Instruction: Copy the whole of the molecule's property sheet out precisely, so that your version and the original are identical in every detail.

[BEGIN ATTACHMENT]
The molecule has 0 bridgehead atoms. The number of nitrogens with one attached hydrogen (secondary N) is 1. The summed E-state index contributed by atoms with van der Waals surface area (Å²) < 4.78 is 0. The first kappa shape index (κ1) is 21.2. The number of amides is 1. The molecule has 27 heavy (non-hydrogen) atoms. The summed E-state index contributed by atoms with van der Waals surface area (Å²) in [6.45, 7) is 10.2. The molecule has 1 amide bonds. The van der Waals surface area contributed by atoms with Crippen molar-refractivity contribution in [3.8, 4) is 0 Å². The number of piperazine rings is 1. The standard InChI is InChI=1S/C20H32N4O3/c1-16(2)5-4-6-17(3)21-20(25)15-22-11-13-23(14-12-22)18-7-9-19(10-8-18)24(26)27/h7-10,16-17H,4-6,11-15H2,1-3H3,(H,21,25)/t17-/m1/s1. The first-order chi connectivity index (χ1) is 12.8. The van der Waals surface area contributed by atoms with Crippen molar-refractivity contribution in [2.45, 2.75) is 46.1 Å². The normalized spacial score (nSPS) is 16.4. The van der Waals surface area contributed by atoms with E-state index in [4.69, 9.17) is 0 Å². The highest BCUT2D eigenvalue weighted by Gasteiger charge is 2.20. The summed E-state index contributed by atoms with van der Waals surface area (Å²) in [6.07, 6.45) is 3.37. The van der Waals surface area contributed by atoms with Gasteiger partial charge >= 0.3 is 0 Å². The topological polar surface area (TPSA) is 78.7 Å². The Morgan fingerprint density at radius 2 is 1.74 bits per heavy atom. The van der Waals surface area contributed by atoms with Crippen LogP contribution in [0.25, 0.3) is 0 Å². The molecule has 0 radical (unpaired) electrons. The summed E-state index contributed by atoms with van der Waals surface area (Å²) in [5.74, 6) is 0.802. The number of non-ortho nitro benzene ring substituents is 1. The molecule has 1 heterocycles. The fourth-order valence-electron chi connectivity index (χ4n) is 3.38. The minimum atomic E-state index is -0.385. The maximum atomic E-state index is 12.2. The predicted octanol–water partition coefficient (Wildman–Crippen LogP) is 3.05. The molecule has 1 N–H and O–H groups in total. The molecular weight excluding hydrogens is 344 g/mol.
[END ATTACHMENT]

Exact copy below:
The molecule has 0 bridgehead atoms. The number of nitrogens with one attached hydrogen (secondary N) is 1. The summed E-state index contributed by atoms with van der Waals surface area (Å²) < 4.78 is 0. The first kappa shape index (κ1) is 21.2. The number of amides is 1. The molecule has 27 heavy (non-hydrogen) atoms. The summed E-state index contributed by atoms with van der Waals surface area (Å²) in [6.45, 7) is 10.2. The molecule has 1 amide bonds. The van der Waals surface area contributed by atoms with Crippen molar-refractivity contribution in [3.8, 4) is 0 Å². The number of piperazine rings is 1. The standard InChI is InChI=1S/C20H32N4O3/c1-16(2)5-4-6-17(3)21-20(25)15-22-11-13-23(14-12-22)18-7-9-19(10-8-18)24(26)27/h7-10,16-17H,4-6,11-15H2,1-3H3,(H,21,25)/t17-/m1/s1. The first-order chi connectivity index (χ1) is 12.8. The van der Waals surface area contributed by atoms with Crippen molar-refractivity contribution in [2.45, 2.75) is 46.1 Å². The normalized spacial score (nSPS) is 16.4. The van der Waals surface area contributed by atoms with E-state index in [4.69, 9.17) is 0 Å². The highest BCUT2D eigenvalue weighted by Gasteiger charge is 2.20. The summed E-state index contributed by atoms with van der Waals surface area (Å²) in [6.07, 6.45) is 3.37. The van der Waals surface area contributed by atoms with Gasteiger partial charge >= 0.3 is 0 Å². The topological polar surface area (TPSA) is 78.7 Å². The Morgan fingerprint density at radius 2 is 1.74 bits per heavy atom. The van der Waals surface area contributed by atoms with Crippen LogP contribution in [0.25, 0.3) is 0 Å². The molecule has 0 radical (unpaired) electrons. The summed E-state index contributed by atoms with van der Waals surface area (Å²) in [5.74, 6) is 0.802. The number of non-ortho nitro benzene ring substituents is 1. The molecule has 1 heterocycles. The fourth-order valence-electron chi connectivity index (χ4n) is 3.38. The minimum atomic E-state index is -0.385. The maximum atomic E-state index is 12.2. The predicted octanol–water partition coefficient (Wildman–Crippen LogP) is 3.05. The molecule has 1 N–H and O–H groups in total. The molecular weight excluding hydrogens is 344 g/mol.